Galaxy S21 Ultra and Pixel 3XL reviews

These two devices are at the extremes of the spectrum. The Galaxy S21 Ultra has 12GB of RAM, while the Pixel 3XL only has 4GB. Below is a graph showing how the devices performed in my test. At the bottom is the list of games in the order I launched them. The blue line shows the amount of free RAM available and the green line shows the amount of swap space used.

As you can see, the S21 Ultra offers an almost classic example of memory management. As the amount of free RAM decreases, the amount of used swap space increases. With 12GB of RAM, the S21 Ultra was able to keep every game in memory starting with Subway Surfers, then 1945 Air Force, through Minecraft, Elder Scrolls Blades and finally Genshim Impact. No apps were deleted. To push the S21 Ultra to the brink, I fired up Chrome and when I had 12 tabs open and Chrome had used 2.2GB of memory, Android was finally forced to kill Minecraft. Pretty impressive. A more in-depth analysis of what happened can be found in the video.

The 12GB Galaxy S21 Ultra offers manual memory management and can hold many active apps at once.

Things were quite different on the Pixel 3 XL. It was capable of simultaneously holding three games in RAM: Subway Surfers, 1945 Airforce and Candy Crush. When I launched Brawl Stars, Subway Surfers was killed and deleted from memory. As we expected, this smaller amount of RAM means swap space is required with far fewer apps, and only a handful can be kept in memory at a time.

Looking back: The history of Android – the evolution of the world’s largest mobile operating system

OnePlus 9 Pro trial

The OnePlus 9 Pro used for testing has 8GB of RAM and includes the company’s RAMBoost feature found in many of its devices. RAMBoost tries to make memory management smarter. It analyzes your usage and tries to remember apps you use frequently and kill apps you don’t use often. It will even try to preload certain apps if it determines that you will be using them soon. To properly test the OnePlus 9 Pro, I tested it with RAMBoost on and RAMBoost off.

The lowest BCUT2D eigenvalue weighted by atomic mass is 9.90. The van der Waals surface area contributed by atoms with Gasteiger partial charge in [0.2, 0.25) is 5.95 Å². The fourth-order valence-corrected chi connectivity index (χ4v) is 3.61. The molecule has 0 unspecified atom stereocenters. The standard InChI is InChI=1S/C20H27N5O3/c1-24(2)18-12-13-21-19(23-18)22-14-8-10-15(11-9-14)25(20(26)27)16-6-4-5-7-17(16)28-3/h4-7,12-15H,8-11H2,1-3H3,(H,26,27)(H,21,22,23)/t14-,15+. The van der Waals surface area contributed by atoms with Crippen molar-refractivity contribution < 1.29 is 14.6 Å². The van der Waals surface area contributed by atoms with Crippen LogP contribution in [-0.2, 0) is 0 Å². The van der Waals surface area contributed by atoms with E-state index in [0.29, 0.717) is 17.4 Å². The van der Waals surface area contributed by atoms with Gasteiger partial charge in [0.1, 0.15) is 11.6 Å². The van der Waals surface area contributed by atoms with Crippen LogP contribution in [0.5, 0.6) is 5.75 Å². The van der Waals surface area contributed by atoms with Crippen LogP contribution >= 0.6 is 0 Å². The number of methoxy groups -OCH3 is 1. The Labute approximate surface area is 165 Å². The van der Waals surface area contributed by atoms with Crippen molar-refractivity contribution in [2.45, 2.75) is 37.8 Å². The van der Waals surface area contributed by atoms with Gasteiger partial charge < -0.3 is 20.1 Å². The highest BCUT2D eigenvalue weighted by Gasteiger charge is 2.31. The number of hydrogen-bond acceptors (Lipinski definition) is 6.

The first thing to note about the test with RAMBoost enabled is the free RAM spike when launching Candy Crush. This happened because Subway Surfers was killed, even though there was still plenty of free RAM and swap space available. I restarted Subway Surfers and continued. Brawl Stars started without issue, as did Minecraft. When Asphalt 9 launched, Android killed Candy Crush and 1945 Air Force.

The OnePlus 9 Pro is quite aggressive in its memory management, terminating apps as long as there are free resources left.

When RAMBoost is disabled, Android behaves differently. I was able to start every app, from Subway Surfers to Minecraft, with nothing killed along the way. When I launched Asphalt 9, Subway Surfers was killed.

What is strange in the two tests run on the OnePlus 9 Pro is that the applications are deleted while there are free resources. The OnePlus 9 Pro has 4GB of swap space available, but only about 1GB is used when apps start dropping. It seems that the OnePlus 9 Pro is quite aggressive in its memory management, especially compared to other phones I’ve tested.

So how much RAM do you need on your Android phone?

Galaxy S21 in split view

Gary Sims/Android Authority

Obviously, 4GB isn’t really enough for an average amount of multitasking. Only the three or four most recent matches will remain in memory. Productivity apps tend to be smaller than games, so you should be able to run five or six smaller apps together before some of them reload when you return to them. 6 GB of RAM will help alleviate this problem.

The 12 GB of the Galaxy S21 Ultra is very robust and well managed. At least 15 games, including some large ones, can remain in RAM simultaneously, including active Google Chrome pages. I doubt any user has reason to complain or be disappointed with this level of multitasking capability.

8GB-12GB of RAM is ideal, while 16GB just seems like bragging rights.

While the OnePlus 9 Pro is aggressive in its RAM management, long-term use of RAMBoost should help Android use its 8GB better. But my guess is that 8GB on other devices will be better utilized than on OnePlus.

Based on the results, our recommendation is to aim for 6GB of RAM when buying an expensive smartphone. For high-end or high-end devices, 8GB will provide a good multitasking experience and some durability. What became clear during our testing, however, is that the Galaxy S21 Ultra’s 12GB RAM is clearly a sweet spot and should provide an excellent overall experience for even the most demanding users. Right now, 16GB of RAM just seems like bragging rights.

Following: Best phones with 12GB RAM — what are your best options?